But mostly it makes me wonder why they split the servers regionally in the first place. Because it would be easier for players to even up the time zones for guilds on their server if half the ‘night time’ guilds weren’t on different servers by design.

Give us this day our daily quest

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Next, attach a heart shaped balloon to your dragon … (the heart does remind me of GW2)

We are all creatures of routines. In any MMO you play regularly, there are routines you get into when you log in or out for a session. Maybe you check the auction house, send some materials between alts, check bank/guild logs to see what has happened while you were away, make sure you get your character somewhere ‘safe’ to log out, make a to-do list for what you want to do in this session, and so on. We can call this housekeeping, meaning habits you get into which will maintain your character/account the way you like it.

It’s in the interest of any MMO designer that players build regular habits around the game. For subscription games, it encourages you to keep subbing. F2P games may not charge subscriptions, but they benefit from having regular players if only for the content and marketing they provide for the people who do pay. Also players who log in regularly are more likely to form communities; when you see or hear the same people around every night, you will eventually feel that you are getting to know them even if you never stop to chat.

Daily quests are pretty clever, because they can slot neatly into this need for routine. So you log in and instead of the dailies being part of ‘what shall I do this evening?’ they are part of the housekeeping instead that you want to finish before you get some ‘me time.’ I have a good tolerance for daily quests (as long as they don’t expect me to do something I really hate) and if nothing else you will become really expert in the geography and spawn patterns of the daily quest areas of WoW. Pandaria has gone rather whole hog with the dailies, of which there are many and for multiple different factions. Which does lead to the risk that if people focus on dailies, they might not have enough time to do anything else.

I like to think people can sort out their own playing schedule, but the lure of ‘must complete dailies’ can be very strong. Not only that but it’s very easy to “log in quickly, just to check auctions” and end up with “while I’m here, might as well play a bit” and daily quests are an easily quantifiable unit of gameplay to plan. So “might as well play a bit” could become “might as well do the cloud serpent dailies.”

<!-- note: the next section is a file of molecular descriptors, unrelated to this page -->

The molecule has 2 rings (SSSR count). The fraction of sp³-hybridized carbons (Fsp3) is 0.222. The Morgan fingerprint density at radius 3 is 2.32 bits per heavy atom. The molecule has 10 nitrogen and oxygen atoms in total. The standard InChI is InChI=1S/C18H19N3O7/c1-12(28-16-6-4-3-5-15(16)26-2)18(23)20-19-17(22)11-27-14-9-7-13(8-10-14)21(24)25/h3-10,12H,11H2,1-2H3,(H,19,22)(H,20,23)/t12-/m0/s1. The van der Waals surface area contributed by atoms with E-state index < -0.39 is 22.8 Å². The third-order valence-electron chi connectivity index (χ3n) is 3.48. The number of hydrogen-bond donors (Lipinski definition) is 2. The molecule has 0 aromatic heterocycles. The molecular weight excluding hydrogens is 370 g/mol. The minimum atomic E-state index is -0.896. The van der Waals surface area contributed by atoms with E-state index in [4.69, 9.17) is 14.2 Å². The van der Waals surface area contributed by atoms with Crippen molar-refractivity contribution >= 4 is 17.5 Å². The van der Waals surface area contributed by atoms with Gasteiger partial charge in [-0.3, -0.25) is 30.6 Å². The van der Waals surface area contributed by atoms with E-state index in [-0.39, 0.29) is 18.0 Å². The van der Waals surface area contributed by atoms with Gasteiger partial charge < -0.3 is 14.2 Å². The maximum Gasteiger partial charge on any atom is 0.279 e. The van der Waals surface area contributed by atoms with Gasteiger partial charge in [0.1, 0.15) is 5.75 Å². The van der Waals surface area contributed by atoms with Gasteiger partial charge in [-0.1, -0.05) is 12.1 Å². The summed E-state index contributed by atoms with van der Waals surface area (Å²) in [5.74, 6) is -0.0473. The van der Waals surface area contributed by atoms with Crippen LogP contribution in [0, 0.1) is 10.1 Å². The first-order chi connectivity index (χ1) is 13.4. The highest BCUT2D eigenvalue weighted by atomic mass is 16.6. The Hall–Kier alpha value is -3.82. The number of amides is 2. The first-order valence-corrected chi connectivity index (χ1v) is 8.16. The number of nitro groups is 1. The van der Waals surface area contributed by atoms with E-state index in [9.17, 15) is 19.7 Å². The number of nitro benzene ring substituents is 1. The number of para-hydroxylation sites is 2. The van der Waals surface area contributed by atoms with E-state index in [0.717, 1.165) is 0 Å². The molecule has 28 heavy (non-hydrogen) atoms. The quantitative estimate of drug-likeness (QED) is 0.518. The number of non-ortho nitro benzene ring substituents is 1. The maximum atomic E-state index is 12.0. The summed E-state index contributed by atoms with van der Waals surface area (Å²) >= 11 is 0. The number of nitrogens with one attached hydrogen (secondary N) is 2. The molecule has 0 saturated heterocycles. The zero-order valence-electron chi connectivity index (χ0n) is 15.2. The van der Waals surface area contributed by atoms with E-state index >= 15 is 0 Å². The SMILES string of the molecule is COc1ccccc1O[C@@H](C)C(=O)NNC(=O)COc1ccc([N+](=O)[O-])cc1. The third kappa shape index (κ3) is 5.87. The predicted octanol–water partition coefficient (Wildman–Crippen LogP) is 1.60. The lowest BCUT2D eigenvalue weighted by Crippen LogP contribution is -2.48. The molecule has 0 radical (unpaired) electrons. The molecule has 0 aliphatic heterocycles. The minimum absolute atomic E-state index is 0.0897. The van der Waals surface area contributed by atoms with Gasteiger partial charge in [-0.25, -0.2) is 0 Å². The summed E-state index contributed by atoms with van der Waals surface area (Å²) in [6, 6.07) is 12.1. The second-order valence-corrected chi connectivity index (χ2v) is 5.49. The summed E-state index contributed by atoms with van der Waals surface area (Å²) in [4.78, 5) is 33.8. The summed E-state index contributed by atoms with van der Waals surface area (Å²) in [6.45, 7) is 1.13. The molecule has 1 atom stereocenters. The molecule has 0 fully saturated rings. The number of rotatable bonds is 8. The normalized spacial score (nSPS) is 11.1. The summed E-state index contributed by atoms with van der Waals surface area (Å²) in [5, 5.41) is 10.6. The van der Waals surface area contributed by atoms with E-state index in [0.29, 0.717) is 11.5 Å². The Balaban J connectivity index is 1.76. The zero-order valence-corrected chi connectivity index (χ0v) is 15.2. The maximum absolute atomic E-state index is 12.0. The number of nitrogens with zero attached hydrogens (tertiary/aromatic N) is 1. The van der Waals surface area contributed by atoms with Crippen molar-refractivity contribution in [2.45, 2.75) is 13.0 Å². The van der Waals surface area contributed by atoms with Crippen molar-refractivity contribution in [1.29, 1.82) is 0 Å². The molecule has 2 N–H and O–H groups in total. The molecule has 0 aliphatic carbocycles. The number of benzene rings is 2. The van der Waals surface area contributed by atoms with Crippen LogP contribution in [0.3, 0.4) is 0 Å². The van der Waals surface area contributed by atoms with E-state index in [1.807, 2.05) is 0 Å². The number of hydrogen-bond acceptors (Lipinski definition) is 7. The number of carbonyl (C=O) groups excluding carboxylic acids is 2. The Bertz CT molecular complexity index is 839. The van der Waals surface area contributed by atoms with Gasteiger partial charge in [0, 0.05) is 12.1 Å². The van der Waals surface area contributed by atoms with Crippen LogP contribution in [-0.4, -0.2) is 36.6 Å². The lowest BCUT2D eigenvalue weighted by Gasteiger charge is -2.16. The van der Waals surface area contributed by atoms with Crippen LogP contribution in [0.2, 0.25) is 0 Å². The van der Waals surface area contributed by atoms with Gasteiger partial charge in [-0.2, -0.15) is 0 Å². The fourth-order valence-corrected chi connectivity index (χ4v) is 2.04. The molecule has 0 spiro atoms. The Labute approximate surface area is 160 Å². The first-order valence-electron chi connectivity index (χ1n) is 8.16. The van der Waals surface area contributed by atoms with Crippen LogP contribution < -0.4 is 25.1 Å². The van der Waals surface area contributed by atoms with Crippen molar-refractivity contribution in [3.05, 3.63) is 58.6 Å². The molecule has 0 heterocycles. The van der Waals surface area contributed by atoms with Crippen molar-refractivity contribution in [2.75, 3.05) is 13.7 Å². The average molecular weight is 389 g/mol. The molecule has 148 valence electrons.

GW2 takes a very different approach, where the daily appears much more freeform and wrapped up in the sorts of PvE activity people tend to do anyway. Harvest X materials, kill Y mobs, kill Z different types of mobs, complete ZZ dynamic events. I love the requirement to kill lots of different types of mobs – it rewards you for knowing roughly where to find them and encourages you to move around. I am less fond of the dynamic event requirement, because those are random elements and hunting round for DEs can be tedious. So basically, although the daily appears more freeform, if you want to complete it you might have to fit it into your closing set of housekeeping routines (ie. things you need to do before you log off : complete daily quest).

In many ways, the best daily at the moment is the farming one in WoW. You log in and harvest your crops, then plant some more. It doesn’t involve fighting other players for scarce mobs, or doing anything onerous (like logging in your lowbie alt on GW2 so you can do lowbie DEs), but there’s a routine you can get into. It’s no accident that Farmville style games took off in such quantities, they’re really good at getting players into habits. It’s a lightly gamified version of the crafting/ AH housekeeping that a lot of people do and mostly you’re just being trained to log in every day.

It would be stretching things to say that daily quests help games to become more than 3 monthers, and really its better if you can set up your own habits,  but getting people into the idea of logging in regularly might play a role in building a more longterm mindset.